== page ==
I’ve been reading fiction like a madwoman this summer. I’m a Reader, with a capital R, under any circumstances. But since I’ve much more free time over the last few weeks, well … books have been read, many of which had been sitting on my Amazon wishlist for years.
One of those books was Rules of Civility, by Amor Towles. Towles has lots of great names tucked in the novel. There’s a Wisteria, called Wyss, and a fleeting reference to another woman named Generous, plus a few other name-related observations by the main character:
Some people called me Katey, some Kate, some Katherine. Anne cycled between the options as if she was comfortable with all of my incarnations.
Teddy to Tinker. Eve to Evelyn. Katya to Kate. In New York City, these sorts of alterations come free of charge.
The quote is about another major figure – Theodore Gray, known as Tinker.
I’ve also just started book two of The Lunar Chronicles. Book one is a re-imagining of the Cinderella story, set far, far in the future. The fairytale heroine is now just Cinder. Marissa Meyer is absolutely brilliant at weaving the pieces of the traditional tale into a completely readable modern storyline. Cinder’s still got stepsisters, too, but their names are Peony and Pearl. Other stepsister names over the years and places have included Armelinde and Maguelonne, Anastasia and Drizella, Clorinda and Tisbe, Odette and Aloisa, Noemie and Dorothee, Georgia and Lucille, Birdina and Serafina, and many more.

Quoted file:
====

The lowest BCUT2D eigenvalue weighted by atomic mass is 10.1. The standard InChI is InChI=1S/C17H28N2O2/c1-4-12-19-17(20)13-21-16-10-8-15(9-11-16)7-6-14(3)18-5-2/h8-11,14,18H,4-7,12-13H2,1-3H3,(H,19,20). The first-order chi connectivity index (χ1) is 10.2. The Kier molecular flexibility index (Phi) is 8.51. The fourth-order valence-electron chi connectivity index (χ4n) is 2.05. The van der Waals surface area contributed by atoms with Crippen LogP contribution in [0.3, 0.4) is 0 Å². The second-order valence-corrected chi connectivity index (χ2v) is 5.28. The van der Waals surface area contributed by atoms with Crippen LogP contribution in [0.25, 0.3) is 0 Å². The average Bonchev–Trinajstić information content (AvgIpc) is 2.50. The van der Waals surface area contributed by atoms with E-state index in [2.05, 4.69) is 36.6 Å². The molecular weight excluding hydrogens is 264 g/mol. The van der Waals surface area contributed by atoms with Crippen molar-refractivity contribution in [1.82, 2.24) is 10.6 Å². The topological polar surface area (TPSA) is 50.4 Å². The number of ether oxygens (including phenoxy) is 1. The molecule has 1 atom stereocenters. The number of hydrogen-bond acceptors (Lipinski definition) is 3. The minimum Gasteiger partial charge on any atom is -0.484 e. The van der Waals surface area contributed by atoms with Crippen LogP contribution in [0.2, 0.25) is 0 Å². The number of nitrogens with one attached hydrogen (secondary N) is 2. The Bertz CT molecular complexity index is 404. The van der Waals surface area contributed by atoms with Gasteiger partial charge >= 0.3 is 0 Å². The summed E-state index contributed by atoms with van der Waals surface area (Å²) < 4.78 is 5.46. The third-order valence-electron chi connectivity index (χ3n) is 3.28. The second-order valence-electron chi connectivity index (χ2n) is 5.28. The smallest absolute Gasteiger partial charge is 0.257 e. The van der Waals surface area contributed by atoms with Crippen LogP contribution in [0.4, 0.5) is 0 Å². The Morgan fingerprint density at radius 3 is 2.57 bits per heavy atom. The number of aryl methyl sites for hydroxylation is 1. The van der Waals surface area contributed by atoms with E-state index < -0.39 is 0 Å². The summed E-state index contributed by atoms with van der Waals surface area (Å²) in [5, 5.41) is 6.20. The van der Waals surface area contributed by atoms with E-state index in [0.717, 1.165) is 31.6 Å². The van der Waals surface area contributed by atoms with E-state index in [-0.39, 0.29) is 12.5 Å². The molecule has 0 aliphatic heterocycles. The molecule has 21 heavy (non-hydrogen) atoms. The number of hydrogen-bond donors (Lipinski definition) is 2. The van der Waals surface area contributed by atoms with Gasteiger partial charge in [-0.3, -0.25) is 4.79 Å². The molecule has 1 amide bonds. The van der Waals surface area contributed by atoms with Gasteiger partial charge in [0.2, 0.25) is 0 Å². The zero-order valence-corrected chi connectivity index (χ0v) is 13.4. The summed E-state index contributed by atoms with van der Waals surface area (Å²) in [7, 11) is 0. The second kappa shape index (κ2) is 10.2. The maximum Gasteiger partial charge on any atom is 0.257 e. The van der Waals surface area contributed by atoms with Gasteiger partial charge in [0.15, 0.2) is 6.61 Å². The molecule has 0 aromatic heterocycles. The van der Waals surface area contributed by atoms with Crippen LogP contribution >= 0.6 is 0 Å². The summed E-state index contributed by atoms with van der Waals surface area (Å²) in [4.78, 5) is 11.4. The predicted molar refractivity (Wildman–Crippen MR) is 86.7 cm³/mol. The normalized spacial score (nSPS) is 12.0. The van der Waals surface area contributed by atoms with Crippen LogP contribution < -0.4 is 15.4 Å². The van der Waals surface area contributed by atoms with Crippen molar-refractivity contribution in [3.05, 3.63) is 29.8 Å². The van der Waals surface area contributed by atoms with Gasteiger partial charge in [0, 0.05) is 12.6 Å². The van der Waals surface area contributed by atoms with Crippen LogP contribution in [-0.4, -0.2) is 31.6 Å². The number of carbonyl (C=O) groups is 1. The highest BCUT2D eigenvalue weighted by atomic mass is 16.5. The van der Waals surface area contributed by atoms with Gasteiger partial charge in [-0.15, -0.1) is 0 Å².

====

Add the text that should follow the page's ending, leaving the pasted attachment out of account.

- Yes to any list that includes Josie, Esther, and Harriet, but especially when they’re names from favorite Australian kid lit works. And the boys’ list is here.
- Speaking of children’s stories, the animated Daniel Tiger of PBS fame has a new little sister called Margaret! Move over, Eleanor … I think Margaret might take the serious-yet-stylish crown for 2014.
- Everson = masculine form of Everly? For Real spotted an Everson James in South Carolina, and I’m surprised at how much I like the sound.
- Top names in Switzerland. My faves are Jonas and Alice.
- Speaking of Jonas … a list of of avian-related names – in French! Swoon. And is Swanhilde even a remote possibility as a middle name?
- Okay, maybe not so much with Swanhilde. But how’s this for an obscure botanical? Lisiantha, at Baby Name Pondering. It’s a long, exotic name, but I think it could work.
- Namespotting: a boy called Gehrig, and a girl named Murphy. I’ve heard Murphy mentioned as a possibility more and more, for both genders, but it remains pretty unusual. As for Gehrig, it’s been given to around two dozen boys every year since the 1990s. I love the sound, and Lou Gehrig is definitely a hero name. And yet, the association with the disease that claimed his life might give some pause.
- Seth Godin asked “Who named the colors?” It’s on point for name innovations, even though it isn’t about given names:
No one who invents a name for a color is applauded or instantly successful. It never works right away. And then, person by person, it starts to stick. The first person leaps, and leaps again, and persists, inventing something we sooner or later all decided we needed all along.
- Which reminds me: I repeat some (much abbreviated) form of this every time someone asks me what’s wrong with baby names today, and what ever happened to normal names. Popular names are real and measurable, but normal names? They’re a myth.
That’s all for this week! As always, thank you for reading – and have a great week!